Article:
Welcome to the forum. Yes, it certainly can all be very confusing at the start, I'll try to clear some of it up.
We are talking about American silver here, so the first thing to clarify is that there is no such thing as a hallmark on American silver. To have a hallmark, the silver must be made under one of the British or Continental systems where there were governing bodies or trade organizations called guilds that had guild halls, hence hallmark. In America, marks on silver are maker's marks, trademarks or manufacturer's marks.
The predominant American standards used on solid silverware were Coin (.900, roughly pre-1870) and Sterling (.925, roughly post-1870). It is important to keep in mind that solid silver wares always were, and still are, luxury goods for which people have always paid a premium. Given that, it has always made sense for the maker to clearly label the item with something indicative of its luxury status. This is why 99.9% (the figure is a guess, but I'm confident that it is not far off) of all American solid silver made after 1870 is clearly stamped "Sterling" or in more recent years .925, just plain stupid for a maker not to choose to do this. If a U. S. piece made after 1870 is not stamped "Sterling", it is almost always plate.
In the 18th & earlier part of the 19th century, silverplate had not yet made an impact on the market so there was no strong need to differentiate between the two types of ware. American pieces of this time are often stamped solely with a maker's mark. But, as silverplate became more prevalent and the later the year, the more common it became for makers to stamp an indicator mark to show that the piece was solid silver. Some coin silver indicator stamps are; "Coin", "Standard", "Premium" and the letters "C", "D", or "S" found amongst coin silver pseudomarks are also thought to be indicators.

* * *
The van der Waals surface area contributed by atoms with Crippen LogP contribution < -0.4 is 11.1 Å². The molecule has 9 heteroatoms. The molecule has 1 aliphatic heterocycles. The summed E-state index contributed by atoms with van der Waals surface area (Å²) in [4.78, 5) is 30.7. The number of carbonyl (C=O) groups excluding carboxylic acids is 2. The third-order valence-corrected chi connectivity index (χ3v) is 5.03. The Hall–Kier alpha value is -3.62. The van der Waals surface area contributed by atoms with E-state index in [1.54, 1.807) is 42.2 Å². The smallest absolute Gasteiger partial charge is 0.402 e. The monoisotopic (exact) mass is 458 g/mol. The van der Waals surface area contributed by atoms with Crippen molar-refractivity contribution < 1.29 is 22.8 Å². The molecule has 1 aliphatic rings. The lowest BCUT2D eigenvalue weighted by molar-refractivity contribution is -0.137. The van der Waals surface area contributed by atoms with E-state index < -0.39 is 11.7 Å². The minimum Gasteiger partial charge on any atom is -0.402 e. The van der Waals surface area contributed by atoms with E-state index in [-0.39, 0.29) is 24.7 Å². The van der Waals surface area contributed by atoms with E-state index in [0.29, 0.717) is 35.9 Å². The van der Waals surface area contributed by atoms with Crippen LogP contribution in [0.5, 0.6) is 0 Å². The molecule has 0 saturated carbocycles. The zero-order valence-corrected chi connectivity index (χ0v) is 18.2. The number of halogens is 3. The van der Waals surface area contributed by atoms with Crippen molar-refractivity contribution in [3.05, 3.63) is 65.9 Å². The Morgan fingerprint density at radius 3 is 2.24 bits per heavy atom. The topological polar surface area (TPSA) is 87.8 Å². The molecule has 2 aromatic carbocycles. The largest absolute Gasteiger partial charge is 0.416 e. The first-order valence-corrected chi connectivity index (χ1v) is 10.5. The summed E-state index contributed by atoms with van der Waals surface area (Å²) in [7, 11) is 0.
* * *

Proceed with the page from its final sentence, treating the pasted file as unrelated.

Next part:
You'll notice that the silver marks and silverplate marks are in separate sections on the site. In the American Silver section, you can safely assume that the marks found are stamped in conjunction with some sort of silver standard indicator mark, unless they are early coin silver smiths.
There are American manufacturers that produce both silverplate and sterling, generally speaking, they tended to use different trademarks on each type of ware, however, there are some that did use the same trademark on both sterling & plate, but you can rely on the fact that the sterling items will be stamped as such. There are also many silverplate manufacturers that use marks that are imitative of older British and Continental hallmarks. Familiarizing yourself with genuine hallmarks will eventually show you just how cheesy these copycat marks are.
All that said, and despite having set up a website devoted completely to silver marks, I need to point out that one should not rely entirely on the marks. There are many other important indicators as to; silver or plate, antique or recent, handmade or manufactured, treasure or trash - and that knowledge is acquired through the handling of many, many pieces of both silver and silverplate at shops, shows, auction previews and where ever else you can, literally, lay your hands on it.
Hope this helps.